A quick search of Victoria alone shows over fifty different hotels – how is one to make an informed decision about which resort to stay at on Vancouver Island?

Possibly the most important aspect to choosing a good place to rest your head is to narrow down your specific location within your preferred town or city first, and then begin your quest for the perfect hotel or resort after that decision is made. Think of it like choosing a micro-location. Ask yourself and your travel partners questions like:

  • Do we want to stay in a hotel on or near the ocean?
  • Will we have a vehicle? If not, do we want to stay at a resort that is within walking distance to the town or city’s main shopping area?
  • How much privacy and open space would we like to have during our stay?


After you’ve narrowed down your micro-location preference, ask yourself a few of the following questions before researching different properties:

  1. What is the difference between a hotel and resort – which should I choose?
    The answer, unfortunately, varies from property to property. It is usually the case that resorts offer additional services like an on site restaurant, or a spa facility. To make things confusing, accommodation providers labeled as a hotel may offer these extra services too. As always, do your research and don’t assume anything.
  2. What sort of nightly price range should I be looking for?
    Nightly prices vary dramatically from season to season. 
    Summer on Vancouver Island is absolutely stunning. This is the best season for weather and ocean conditions and it’s a great time to vacation here. Naturally, this is also the most expensive time of year the stay in hotels. Expect rates from $120 – $500, depending on the location and amenities at the resort. Make sure to reserve your room well in advance if you are planning a vacation during July and August.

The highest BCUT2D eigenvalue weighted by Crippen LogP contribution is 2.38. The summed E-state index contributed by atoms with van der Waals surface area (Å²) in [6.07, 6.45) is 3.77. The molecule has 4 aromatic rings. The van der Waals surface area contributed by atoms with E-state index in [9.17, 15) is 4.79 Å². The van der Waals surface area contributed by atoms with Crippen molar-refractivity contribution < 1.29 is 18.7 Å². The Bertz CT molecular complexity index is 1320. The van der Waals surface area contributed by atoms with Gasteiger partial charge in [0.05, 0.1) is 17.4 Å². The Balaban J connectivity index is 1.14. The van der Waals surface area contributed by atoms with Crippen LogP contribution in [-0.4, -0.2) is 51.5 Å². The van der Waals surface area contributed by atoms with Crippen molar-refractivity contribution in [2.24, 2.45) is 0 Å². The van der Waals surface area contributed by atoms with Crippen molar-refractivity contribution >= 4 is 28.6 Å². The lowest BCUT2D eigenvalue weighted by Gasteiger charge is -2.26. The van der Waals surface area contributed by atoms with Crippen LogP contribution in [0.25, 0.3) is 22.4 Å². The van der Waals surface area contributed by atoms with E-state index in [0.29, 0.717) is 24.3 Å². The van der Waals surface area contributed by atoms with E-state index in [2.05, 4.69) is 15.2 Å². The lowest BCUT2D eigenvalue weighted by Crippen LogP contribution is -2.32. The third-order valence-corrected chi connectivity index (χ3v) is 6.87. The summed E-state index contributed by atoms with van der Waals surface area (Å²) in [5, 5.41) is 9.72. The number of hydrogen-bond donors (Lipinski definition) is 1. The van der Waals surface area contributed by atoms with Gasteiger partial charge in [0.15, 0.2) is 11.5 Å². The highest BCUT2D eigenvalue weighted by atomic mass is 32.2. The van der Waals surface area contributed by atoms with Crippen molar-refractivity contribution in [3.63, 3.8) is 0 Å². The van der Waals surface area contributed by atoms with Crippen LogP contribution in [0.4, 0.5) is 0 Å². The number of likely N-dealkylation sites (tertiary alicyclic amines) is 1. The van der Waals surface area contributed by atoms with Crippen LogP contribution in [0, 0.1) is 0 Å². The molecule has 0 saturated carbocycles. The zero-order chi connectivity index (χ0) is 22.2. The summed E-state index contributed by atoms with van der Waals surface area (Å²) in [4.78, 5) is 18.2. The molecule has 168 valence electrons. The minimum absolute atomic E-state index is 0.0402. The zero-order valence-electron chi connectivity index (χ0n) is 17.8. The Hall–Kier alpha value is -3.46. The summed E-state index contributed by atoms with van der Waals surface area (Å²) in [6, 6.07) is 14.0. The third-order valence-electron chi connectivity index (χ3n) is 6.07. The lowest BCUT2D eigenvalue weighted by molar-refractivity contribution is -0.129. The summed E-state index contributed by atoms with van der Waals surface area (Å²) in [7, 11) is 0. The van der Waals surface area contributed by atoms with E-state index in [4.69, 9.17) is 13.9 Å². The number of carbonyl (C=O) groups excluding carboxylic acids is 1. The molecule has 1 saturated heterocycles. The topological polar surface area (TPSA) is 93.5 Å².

The winter season is almost always the most inexpensive season on the island, and – not coincidentally – is also the stormiest time of year. We think the winter on Vancouver Island is truly lovely: storms, snow on the mountains and the possibility of a calm, warm stretch of weather makes for a magical vacation. Expect rates from $60 – $300 and remember that it is rare to see fully booked hotels this time of year, so the properties definitely appreciate your business.
    Spring & Fall
    Expect variable weather in these two “Shoulder Seasons”. Temperatures will likely not drop be below freezing, but rain is a real possibility. It’s not unusual to have a week-long sunny stretch in these two seasons, at which time the phones at hotels and resorts across Vancouver Island start to ring. The island can be especially lovely in September and October, which is becoming a popular time to vacation here. The accommodation prices are usually in-between typical winter and summer rates (hence the phrase ‘shoulder season’). Expect room rates from $80 – $350, depending on your level of luxury.
  3. What are my options for different types of accommodation?
    Hotels and resorts provide exceptional value and usually deliver fantastic service. But if you can’t find a hotel that suits your needs, remember that Vancouver Island has a tremendous variety of nightly rental options to choose from. While researching your best options, have a look at rental homes and cabins, which provide a different experience than hotels, but may suit your vacation goals just fine.


Looking for a home to rent on the beach? Perhaps you’d like to snuggle up to the fireplace somewhere deep in the rainforest during the storm season. Or maybe you’re more suited to a condo or a secondary suite off someone’s private residence. All of these options and more exist on Vancouver Island, where vacation homes, cabins condos has become an industry within itself.

We’ve broken down the different rental options below for this type of independent nightly rental. Remember that these types of rentals are usually distinctly different than Bed and Breakfasts, in that they do not offer food service and the proprietor does not usually live on site.